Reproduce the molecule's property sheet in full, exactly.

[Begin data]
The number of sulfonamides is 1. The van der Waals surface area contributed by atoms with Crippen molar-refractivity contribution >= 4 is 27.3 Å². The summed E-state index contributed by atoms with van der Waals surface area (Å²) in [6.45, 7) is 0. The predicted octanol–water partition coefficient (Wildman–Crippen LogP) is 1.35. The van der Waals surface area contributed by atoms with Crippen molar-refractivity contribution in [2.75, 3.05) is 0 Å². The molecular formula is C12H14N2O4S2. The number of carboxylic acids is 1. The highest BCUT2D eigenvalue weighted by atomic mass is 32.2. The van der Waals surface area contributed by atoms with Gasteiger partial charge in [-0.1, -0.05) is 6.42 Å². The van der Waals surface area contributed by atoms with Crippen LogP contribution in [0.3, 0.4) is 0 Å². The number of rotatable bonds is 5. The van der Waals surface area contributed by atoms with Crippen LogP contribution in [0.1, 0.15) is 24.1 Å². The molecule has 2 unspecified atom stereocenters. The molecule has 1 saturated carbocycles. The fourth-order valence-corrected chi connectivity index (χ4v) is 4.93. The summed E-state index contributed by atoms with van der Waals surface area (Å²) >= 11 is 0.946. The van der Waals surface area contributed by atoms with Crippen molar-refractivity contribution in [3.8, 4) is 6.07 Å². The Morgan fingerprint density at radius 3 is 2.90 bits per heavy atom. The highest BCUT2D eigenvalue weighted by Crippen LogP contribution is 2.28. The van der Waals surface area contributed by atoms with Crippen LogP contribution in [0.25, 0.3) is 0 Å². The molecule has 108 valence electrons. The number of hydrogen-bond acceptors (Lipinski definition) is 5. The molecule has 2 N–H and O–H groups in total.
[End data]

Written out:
The number of sulfonamides is 1. The van der Waals surface area contributed by atoms with Crippen molar-refractivity contribution >= 4 is 27.3 Å². The summed E-state index contributed by atoms with van der Waals surface area (Å²) in [6.45, 7) is 0. The predicted octanol–water partition coefficient (Wildman–Crippen LogP) is 1.35. The van der Waals surface area contributed by atoms with Crippen molar-refractivity contribution in [2.75, 3.05) is 0 Å². The molecular formula is C12H14N2O4S2. The number of carboxylic acids is 1. The highest BCUT2D eigenvalue weighted by atomic mass is 32.2. The van der Waals surface area contributed by atoms with Gasteiger partial charge in [-0.1, -0.05) is 6.42 Å². The van der Waals surface area contributed by atoms with Crippen LogP contribution in [0.3, 0.4) is 0 Å². The number of rotatable bonds is 5. The van der Waals surface area contributed by atoms with Crippen LogP contribution in [0.1, 0.15) is 24.1 Å². The molecule has 2 unspecified atom stereocenters. The molecule has 1 saturated carbocycles. The fourth-order valence-corrected chi connectivity index (χ4v) is 4.93. The summed E-state index contributed by atoms with van der Waals surface area (Å²) >= 11 is 0.946. The van der Waals surface area contributed by atoms with Crippen molar-refractivity contribution in [3.8, 4) is 6.07 Å². The Morgan fingerprint density at radius 3 is 2.90 bits per heavy atom. The highest BCUT2D eigenvalue weighted by Crippen LogP contribution is 2.28. The van der Waals surface area contributed by atoms with Crippen LogP contribution in [0.25, 0.3) is 0 Å². The molecule has 108 valence electrons. The number of hydrogen-bond acceptors (Lipinski definition) is 5. The molecule has 2 N–H and O–H groups in total.